Lung lysate obtained from mice as described above were subjected to western blot analysis. Lung lysate (30 μg) were resolved by SDS-PAGE on a 10% gel and transferred to a methanol-activated PVDF membrane. For detection of p-STAT3, STAT3, and GAPDH, rabbit monoclonal anti-Phospho-Stat3 (Tyr705, 1:1000, Cell Signaling, 9145), rabbit monoclonal anti-Phospho-Stat3 (Ser727, 1:1000, Cell Signaling, 9134), rabbit monoclonal anti-Stat3 (1:1000, Cell Signaling, 30835), and rabbit monoclonal anti-GAPDH (1:1000, Santa Cruz, sc-32233) were used, followed by the goat anti-rabbit IgG-HRP secondary antibody (1:5000, Santa Cruz, sc-2004). Antibody binding was visualized with enhanced chemiluminescence.
The primary lung tissues were collected, fixed with 4% paraformaldehyde, processed, and paraffinized. Three sections from each lung were stained for infiltrated macrophage (CD11b, Abcam, Cambridge, MA, ab133357, 1:200) and endothelial cells (CD31, BD Pharmingen, San Diego, CA, 55074, 1:100). In brief, the sections were de-paraffinized, retrieved by boiling, blocked with blocking buffer containing normal goat serum, and incubated with primary antibody overnight at 4 °C. After being washed with PBS, the sections were incubated with fluorescent-labeled secondary antibody (Invitrogen, Carlbad, CA), and visualized using ZEISS Axioplan 2 fluorescent microscopy coupled to AxioCam HRm camera. Five randomly selected areas were acquired at ×40 magnification from each section and processed with AxioVision Rel (Version 4.6). All Images shown are representative of four independent experiments. The quantitative analysis of CD11b positive cells was performed by counting CD11b positive products with nuclear staining inside, and the endothelial cells by counting CD31 positive products.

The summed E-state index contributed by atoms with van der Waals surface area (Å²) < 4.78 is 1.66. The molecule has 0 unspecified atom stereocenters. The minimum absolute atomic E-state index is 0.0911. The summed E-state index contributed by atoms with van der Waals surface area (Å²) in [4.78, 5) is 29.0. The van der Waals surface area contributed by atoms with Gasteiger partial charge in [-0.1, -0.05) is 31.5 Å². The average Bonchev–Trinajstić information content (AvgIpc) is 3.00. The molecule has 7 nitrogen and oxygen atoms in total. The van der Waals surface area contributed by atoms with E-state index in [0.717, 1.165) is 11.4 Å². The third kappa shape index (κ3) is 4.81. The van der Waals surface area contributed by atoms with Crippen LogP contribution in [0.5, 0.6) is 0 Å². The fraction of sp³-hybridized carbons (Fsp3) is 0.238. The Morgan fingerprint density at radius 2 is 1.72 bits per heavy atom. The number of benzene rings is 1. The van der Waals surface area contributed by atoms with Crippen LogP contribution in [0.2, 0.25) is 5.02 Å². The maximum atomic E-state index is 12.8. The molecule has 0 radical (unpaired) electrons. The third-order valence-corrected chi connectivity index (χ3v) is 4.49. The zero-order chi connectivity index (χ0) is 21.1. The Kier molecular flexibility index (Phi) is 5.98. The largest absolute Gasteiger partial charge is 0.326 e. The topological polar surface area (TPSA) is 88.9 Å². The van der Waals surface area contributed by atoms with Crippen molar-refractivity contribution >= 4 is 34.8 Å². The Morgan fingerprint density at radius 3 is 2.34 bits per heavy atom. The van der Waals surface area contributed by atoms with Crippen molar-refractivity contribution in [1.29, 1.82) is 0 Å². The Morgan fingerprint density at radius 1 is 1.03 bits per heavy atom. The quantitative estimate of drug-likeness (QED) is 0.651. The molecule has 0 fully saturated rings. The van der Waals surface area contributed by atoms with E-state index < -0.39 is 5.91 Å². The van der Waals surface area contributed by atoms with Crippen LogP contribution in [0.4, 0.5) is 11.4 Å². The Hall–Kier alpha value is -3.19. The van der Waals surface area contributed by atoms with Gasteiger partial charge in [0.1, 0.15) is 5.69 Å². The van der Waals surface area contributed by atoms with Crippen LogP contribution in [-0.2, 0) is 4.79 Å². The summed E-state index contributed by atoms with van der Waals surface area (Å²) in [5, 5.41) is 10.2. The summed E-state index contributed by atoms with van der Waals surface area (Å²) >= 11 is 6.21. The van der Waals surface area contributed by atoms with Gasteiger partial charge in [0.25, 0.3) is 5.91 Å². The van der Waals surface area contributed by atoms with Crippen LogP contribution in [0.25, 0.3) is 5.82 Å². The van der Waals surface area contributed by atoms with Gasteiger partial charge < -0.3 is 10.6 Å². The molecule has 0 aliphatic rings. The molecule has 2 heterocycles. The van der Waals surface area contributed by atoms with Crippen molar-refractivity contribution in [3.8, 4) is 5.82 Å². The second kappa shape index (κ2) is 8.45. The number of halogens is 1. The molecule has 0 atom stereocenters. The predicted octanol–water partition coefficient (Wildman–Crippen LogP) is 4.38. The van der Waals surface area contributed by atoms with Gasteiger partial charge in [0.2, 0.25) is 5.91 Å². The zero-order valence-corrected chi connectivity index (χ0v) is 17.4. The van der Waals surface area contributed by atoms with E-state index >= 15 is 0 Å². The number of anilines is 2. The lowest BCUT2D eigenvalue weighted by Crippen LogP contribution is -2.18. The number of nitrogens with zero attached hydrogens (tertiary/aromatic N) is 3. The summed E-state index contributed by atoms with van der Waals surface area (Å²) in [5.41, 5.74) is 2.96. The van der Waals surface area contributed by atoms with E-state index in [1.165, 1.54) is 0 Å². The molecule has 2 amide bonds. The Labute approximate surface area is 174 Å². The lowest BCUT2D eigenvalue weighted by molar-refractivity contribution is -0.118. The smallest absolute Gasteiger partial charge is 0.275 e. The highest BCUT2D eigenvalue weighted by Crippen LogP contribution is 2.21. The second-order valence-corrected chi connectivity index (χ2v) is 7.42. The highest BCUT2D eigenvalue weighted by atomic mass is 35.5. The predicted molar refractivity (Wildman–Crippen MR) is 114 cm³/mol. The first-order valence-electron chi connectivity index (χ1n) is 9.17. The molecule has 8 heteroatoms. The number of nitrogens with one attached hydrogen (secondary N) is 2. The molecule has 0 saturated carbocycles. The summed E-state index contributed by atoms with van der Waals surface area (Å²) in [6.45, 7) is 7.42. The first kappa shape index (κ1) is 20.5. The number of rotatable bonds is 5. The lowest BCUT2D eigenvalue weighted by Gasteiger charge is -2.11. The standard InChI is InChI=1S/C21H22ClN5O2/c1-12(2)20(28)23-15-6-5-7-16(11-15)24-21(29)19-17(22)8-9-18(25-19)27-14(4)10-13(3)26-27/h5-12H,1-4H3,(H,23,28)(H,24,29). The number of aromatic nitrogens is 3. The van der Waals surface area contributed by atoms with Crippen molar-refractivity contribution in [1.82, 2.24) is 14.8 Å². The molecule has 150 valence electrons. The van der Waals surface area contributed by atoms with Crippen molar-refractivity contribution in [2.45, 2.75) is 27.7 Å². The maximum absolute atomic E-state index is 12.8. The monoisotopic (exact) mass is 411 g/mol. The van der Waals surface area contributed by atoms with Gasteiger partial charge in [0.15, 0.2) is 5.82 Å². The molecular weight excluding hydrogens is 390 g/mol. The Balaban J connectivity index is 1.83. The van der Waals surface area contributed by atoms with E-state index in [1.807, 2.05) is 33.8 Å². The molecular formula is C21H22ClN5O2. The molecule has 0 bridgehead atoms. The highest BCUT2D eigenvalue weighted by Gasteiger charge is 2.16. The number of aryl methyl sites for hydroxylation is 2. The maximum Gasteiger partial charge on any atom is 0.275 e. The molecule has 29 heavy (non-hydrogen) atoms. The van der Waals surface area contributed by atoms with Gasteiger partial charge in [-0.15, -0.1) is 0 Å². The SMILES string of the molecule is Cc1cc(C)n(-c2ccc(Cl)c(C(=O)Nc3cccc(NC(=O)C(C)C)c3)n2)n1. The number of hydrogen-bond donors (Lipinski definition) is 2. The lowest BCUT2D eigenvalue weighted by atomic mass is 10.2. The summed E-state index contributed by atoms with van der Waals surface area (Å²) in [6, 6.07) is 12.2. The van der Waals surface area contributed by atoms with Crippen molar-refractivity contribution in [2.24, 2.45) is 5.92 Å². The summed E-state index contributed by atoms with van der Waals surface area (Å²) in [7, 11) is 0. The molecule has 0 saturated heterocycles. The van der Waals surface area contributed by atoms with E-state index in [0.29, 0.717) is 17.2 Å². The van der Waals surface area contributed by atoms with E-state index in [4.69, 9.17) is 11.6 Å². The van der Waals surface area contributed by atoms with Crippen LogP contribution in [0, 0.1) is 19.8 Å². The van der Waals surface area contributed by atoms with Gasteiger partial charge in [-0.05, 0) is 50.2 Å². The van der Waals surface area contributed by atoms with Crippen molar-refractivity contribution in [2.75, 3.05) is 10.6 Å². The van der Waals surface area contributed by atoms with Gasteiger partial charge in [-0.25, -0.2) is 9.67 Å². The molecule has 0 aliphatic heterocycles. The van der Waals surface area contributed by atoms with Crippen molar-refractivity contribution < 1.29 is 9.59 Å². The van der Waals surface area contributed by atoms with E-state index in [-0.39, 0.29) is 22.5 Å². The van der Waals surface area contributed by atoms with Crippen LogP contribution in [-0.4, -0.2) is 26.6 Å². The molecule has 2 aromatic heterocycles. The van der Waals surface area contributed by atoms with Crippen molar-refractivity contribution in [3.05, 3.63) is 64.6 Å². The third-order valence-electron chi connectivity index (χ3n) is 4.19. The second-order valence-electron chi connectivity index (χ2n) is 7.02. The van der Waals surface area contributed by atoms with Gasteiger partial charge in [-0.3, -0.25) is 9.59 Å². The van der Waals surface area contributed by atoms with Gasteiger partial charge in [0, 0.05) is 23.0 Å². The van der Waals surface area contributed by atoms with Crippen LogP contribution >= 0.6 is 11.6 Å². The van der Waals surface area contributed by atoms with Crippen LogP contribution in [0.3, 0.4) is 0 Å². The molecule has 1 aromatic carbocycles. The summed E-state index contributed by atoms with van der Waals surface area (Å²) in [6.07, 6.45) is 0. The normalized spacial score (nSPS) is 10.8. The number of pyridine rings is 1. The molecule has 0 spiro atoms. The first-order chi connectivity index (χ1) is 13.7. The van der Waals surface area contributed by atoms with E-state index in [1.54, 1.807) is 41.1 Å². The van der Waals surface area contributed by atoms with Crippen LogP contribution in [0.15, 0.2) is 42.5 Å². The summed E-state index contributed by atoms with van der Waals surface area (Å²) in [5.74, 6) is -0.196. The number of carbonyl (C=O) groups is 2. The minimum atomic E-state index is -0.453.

Means and standard deviations are shown in the figures. Unpaired t-test and ANOVA were used to assess significance (p < 0.05). Dunnett’s post hoc tests were used to test difference between groups. GraphPad Prism (version 6) was used to calculate statistics.
Further information on research design is available in the Nature Research Reporting Summary linked to this article.